to walk in pursuit of my childhood fascination to discover the world I inherited in a

    dedicated endeavor. Their steadfast friendship, love, affection, belief and towering

    inspiration helped me to withstand rigors in between. I am grateful to life for letting me

    know my parents closely!

    Shubho

    August 6, 2010

    Vienna, Austria

    3

  • ORIGINAL PUBLICATIONS

    Sarker, S., Weissensteiner, R., Steiner, I., Sitte, HH., Ecker, GF., Freissmuth, M., Sucic,

    S. (2010) The high-affinity binding site for tricyclic antidepressants resides in the outer

    vestibule of the serotonin transporter (in revision).

    MEETING ABSTRACTS

    Sarker, S., Steiner, I. (2008) Do the binding sites of substrates and tricyclic

    antidepressants overlap on the human serotonin transporter? BMC Pharmacol.8

    (Suppl.):A9. 14th Scientific Symposium of the Austrian Pharmacological Society

    (APHAR), Innsbruck, Austria, 21-22 November, 2008.

    4

  • To: Michael Freissmuth

    From: molpharm@aspet.org

    ReplyTo: Richard Kim , molpharm@aspet.org

    Subject: MOLPHARM/2010/067538-Revision Invitation

    Cc: Richard Kim

    RE: MOLPHARM/2010/067538

    Dear Dr. Freissmuth:

    Your manuscript entitled "THE HIGH-AFFINITY BINDING SITE FOR TRICYCLIC

    ANTIDEPRESSANTS RESIDES IN THE OUTER VESTIBULE OF THE SEROTONIN

    TRANSPORTER" has been reviewed by two experts familiar with this field. Please visit

    http://submit-molpharm.aspetjournals.org to retrieve their comments and the revision

    checklist. We would be willing to consider a revised manuscript; however, it will have to

    address all the concerns of the reviewers. Please be aware that the revised manuscript

    will be sent back to the original reviewers and is not assured of acceptance. When

    uploading the revised version, please be sure to include in the Response to Reviewers box

    an itemized list of all changes made, or your rebuttal, in response to each of the readers'

    suggestions. If this submission is accepted, the final PDF will be posted to Molecular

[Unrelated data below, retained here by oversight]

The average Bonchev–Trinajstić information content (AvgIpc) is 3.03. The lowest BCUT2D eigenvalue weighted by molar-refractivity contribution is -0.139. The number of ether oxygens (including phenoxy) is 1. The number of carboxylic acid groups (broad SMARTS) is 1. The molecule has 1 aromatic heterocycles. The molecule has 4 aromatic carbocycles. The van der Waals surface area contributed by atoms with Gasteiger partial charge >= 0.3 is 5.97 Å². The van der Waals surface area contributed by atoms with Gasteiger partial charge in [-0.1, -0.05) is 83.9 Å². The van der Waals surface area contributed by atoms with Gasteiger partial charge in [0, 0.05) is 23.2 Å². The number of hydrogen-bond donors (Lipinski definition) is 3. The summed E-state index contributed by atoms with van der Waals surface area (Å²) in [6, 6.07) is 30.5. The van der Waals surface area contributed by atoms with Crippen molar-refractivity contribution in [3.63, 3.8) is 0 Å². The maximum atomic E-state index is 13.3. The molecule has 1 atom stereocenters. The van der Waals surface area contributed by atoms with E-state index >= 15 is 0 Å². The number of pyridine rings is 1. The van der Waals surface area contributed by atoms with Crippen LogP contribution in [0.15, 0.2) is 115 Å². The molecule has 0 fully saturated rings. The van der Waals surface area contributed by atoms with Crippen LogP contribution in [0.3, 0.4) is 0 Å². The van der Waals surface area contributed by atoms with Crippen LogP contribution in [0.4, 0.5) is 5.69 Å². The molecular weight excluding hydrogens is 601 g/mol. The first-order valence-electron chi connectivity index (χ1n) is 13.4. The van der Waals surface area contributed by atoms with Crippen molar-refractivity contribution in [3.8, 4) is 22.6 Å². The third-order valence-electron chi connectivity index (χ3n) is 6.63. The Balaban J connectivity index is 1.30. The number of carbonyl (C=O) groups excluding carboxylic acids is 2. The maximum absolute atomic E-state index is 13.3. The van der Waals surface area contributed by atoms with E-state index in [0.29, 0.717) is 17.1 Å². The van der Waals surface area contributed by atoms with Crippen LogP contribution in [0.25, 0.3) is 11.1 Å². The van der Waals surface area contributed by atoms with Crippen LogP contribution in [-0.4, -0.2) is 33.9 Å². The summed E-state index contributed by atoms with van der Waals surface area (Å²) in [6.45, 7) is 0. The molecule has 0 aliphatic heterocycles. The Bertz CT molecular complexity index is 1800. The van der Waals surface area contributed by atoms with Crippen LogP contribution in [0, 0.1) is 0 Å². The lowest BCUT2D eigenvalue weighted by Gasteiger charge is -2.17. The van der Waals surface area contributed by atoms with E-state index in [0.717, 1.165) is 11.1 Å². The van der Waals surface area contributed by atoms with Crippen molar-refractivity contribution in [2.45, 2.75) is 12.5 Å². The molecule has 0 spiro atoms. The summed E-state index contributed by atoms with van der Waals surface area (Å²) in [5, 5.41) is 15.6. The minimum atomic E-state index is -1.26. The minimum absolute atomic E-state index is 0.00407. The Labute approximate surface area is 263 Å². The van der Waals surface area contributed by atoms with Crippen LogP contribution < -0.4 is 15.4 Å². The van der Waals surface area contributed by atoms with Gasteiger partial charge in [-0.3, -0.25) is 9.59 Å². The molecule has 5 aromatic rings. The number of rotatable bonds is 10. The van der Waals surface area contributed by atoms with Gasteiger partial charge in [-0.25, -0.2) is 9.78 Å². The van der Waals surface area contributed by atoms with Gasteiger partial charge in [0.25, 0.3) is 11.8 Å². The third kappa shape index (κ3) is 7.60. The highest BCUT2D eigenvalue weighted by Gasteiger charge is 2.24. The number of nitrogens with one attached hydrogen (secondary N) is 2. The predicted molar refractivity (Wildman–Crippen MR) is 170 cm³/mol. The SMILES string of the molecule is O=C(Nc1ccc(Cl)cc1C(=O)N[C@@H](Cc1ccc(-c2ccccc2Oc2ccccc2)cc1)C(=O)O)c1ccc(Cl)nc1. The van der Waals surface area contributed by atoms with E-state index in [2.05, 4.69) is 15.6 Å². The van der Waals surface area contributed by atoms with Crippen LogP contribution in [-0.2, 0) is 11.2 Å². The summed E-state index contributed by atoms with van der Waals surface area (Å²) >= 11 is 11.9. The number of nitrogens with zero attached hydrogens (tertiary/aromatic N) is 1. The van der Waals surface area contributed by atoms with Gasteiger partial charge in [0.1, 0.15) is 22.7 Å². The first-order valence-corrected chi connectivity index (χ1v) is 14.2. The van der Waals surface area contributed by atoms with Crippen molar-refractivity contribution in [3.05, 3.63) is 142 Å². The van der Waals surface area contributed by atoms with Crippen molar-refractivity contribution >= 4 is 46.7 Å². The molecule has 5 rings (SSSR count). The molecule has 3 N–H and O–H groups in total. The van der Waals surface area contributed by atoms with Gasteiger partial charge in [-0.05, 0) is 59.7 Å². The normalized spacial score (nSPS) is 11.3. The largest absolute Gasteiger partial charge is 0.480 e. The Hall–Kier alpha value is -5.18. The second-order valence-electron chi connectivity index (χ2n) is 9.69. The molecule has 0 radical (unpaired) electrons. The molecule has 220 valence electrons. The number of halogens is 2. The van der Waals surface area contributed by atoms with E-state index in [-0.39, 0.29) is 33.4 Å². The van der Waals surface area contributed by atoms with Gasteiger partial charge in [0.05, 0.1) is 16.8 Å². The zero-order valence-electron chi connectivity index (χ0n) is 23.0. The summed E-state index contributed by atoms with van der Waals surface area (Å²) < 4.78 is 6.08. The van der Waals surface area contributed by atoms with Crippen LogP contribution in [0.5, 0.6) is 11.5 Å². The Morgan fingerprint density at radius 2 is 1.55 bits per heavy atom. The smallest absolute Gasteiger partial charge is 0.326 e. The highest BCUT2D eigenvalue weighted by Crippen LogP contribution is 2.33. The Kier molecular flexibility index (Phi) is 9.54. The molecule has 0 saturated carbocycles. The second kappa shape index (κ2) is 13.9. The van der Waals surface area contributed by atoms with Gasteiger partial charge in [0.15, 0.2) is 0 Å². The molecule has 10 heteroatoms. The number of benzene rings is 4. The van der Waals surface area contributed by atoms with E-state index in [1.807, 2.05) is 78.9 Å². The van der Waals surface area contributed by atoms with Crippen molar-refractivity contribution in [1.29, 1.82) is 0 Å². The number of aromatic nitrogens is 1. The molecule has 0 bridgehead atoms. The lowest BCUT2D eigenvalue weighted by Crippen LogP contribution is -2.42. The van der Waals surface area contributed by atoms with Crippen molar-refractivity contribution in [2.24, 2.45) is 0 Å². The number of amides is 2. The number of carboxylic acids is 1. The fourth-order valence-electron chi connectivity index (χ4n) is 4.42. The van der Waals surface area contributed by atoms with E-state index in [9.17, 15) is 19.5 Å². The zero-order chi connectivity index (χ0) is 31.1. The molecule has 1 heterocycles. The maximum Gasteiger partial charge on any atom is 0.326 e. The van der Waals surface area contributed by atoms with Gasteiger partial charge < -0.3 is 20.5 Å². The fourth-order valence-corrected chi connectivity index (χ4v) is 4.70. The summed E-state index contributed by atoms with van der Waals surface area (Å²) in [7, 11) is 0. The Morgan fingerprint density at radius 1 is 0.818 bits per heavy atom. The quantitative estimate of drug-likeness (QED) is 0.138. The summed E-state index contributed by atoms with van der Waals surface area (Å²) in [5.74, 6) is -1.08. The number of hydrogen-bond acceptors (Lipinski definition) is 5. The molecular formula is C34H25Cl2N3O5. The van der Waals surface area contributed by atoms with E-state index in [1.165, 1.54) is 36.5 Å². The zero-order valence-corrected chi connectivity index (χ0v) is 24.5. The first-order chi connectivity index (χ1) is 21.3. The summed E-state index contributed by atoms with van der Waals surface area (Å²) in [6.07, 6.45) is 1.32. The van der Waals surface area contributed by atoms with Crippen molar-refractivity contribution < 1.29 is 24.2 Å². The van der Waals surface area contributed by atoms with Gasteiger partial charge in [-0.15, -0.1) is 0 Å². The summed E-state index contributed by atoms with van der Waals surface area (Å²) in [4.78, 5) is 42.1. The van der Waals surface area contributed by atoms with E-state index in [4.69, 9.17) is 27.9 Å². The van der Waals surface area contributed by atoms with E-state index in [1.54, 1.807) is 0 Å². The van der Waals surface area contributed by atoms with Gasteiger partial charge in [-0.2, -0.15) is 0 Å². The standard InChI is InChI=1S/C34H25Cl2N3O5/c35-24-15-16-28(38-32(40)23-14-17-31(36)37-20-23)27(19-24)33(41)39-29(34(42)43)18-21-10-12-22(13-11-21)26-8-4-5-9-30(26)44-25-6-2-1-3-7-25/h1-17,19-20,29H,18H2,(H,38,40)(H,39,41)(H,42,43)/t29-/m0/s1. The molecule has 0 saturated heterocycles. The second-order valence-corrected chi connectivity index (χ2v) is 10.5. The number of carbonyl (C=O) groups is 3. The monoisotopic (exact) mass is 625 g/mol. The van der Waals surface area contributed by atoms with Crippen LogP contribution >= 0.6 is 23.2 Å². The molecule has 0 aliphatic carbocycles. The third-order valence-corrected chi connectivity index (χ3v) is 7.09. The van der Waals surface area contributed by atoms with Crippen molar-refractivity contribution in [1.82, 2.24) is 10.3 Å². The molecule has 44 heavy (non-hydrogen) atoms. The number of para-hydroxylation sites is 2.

Pharmacology website as the published article while your paper is in press. DO NOT

    NEGLECT to retrieve the Color Authorization form and the Revision Checklist, using the

    REQUIRED DOCUMENTS link in your "Manuscripts with Decisions in Past 12

    Months" area, to correct any publishing format deficiencies pertaining to your specific

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    analysis was run on your previous submission; this reporthttp://submit-

    molpharm.aspetjournals.org/cgi/information?type=deau&msid=MOLPHARM/2010/0675

    5

  • 38 will identify any problems affecting the production of your figures. Note that the

    revised text must be uploaded within the next 60 days. A manuscript received after that

    time will be treated as a new submission; in that case, the revised manuscript will need to

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    MANUSCRIPTS THAT DO NOT INCORPORATE CHANGES OUTLINED IN THE

    "REVISION CHECKLIST" WILL NOT BE FORWARDED TO THE PRINTER.

    Thank you for submitting your work to Molecular Pharmacology.

    Sincerely,

    Richard B. Kim M.D.

    Associate Editor

    Molecular Pharmacology

    ASPET

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    Bethesda, MD. 20814-3995

    Phone:301-634-7067 (Erin Salb) 301-634-7978 (Jill Filler)

    Fax:301-634-7158

    molpharm@aspet.org

    6

    mailto:molpharm@aspet.org

  • Reviewer 1 Comments for the Author...

    This manuscript presents the results of an investigation into the interaction of tricyclic

    antidepressants (TCAs) with the serotonin transporter (SERT). Crystallographic analysis

    of the bacterial LeuT homolog identified specific binding sites for TCAs, and some

    authors have postulated that the same regions and types of interactions apply to SERTs.

    However, while TCAs are competitive inhibitors of SERTs, they are low-affinity,

    noncompetitive inhibitors of LeuT, suggesting a different type and site of interaction. In

    this work Sarker et al combine molecular modeling with functional measurements

    (including mutagenesis) to provide a working model for the TCA binding site of SERT.

    The work is carefully done, and the results support the conclusions. However, there are

    several aspects of the work that need expansion, as detailed below.

    p. 7: We also verified that the model was consistent with the results from previous

    mutagenesis studies.. Please elaborate on what the criteria were and how th